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Arch Surg. 1997 Dec;132(12):1348-51.

A prospective randomized trial of an antibiotic- and antiseptic-coated central venous catheter in the prevention of catheter-related infections.

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  • 1Department of Surgery, Detroit Veterans Affairs Medical Center, Wayne State University School of Medicine, Mich 48201-1932, USA.

Abstract

OBJECTIVE:

To test the efficacy of the ARROWgard (Arrow International Inc, Reading, Pa) central venous catheter (CVC) coated with silver sulfadiazine and chlorhexidine (A-CVC) in the prevention of CVC-related infections.

DESIGN:

Prospective, randomized trial.

SETTING:

A tertiary care medical center.

PATIENTS AND INTERVENTION:

Two hundred eighty-two patients who required CVC placement were evaluated in this study. Patients were prospectively randomized to receive either a standard CVC (S-CVC) or the A-CVC. Only fresh-stick double- and triple-lumen catheters were studied.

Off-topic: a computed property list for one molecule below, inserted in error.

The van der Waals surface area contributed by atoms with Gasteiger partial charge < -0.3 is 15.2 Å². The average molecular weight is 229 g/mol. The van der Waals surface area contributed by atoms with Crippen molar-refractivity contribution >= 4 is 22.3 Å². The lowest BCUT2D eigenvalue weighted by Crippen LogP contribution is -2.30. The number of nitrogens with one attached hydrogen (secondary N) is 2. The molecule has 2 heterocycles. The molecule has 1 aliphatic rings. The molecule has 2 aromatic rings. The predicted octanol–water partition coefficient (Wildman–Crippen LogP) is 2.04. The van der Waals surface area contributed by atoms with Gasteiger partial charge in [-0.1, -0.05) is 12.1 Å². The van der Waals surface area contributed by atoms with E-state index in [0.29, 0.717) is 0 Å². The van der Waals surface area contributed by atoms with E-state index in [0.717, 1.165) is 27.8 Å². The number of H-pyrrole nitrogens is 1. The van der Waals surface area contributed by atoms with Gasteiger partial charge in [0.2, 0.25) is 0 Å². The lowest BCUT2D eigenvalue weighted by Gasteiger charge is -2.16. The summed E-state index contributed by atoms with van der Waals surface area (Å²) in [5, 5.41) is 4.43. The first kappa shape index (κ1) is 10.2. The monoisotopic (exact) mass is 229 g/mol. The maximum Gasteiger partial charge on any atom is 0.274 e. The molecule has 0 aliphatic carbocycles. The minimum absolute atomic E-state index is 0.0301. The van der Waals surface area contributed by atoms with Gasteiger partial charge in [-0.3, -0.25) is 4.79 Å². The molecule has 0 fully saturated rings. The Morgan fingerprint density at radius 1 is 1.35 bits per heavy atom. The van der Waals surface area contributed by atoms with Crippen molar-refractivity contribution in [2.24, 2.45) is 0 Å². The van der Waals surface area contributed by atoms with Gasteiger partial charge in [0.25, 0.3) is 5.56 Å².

MAIN OUTCOME MEASURES:

Patients were evaluated for catheter site inflammation, catheter site colonization, local catheter-related infection, and catheter-related septicemia.

RESULTS:

The 2 groups were matched for age, percentage in the intensive care unit, percentage receiving total parenteral nutrition, percentage with triple-lumen catheters, and duration of catheterization. Rates of catheter site inflammation in the 2 groups were similar (12% vs 10%, S-CVC group and A-CVC group, respectively). The A-CVC was associated with a significantly decreased catheter site colonization rate (49% vs 28%; 43% reduction; P<.001) and local catheter-related infection rate (22.4% vs 5.8%; 74% reduction; P<.001). Rates of catheter-related septicemia were reduced by 41% in the A-CVC group (6.4% vs 3.8%, S-CVC group and A-CVC group, respectively), but this was not statistically significant.

CONCLUSIONS:

Despite a marked decrease in catheter site colonization and catheter-related infection rates, the A-CVC did not significantly reduce the incidence of catheter-related septicemia. This may be due to a greater pathogenic dependence on catheter hub contamination rather than catheter site colonization or local catheter-related infection, or the relatively short (5.2 days) duration of catheterization in this study.

PMID:
9403542
[PubMed - indexed for MEDLINE]
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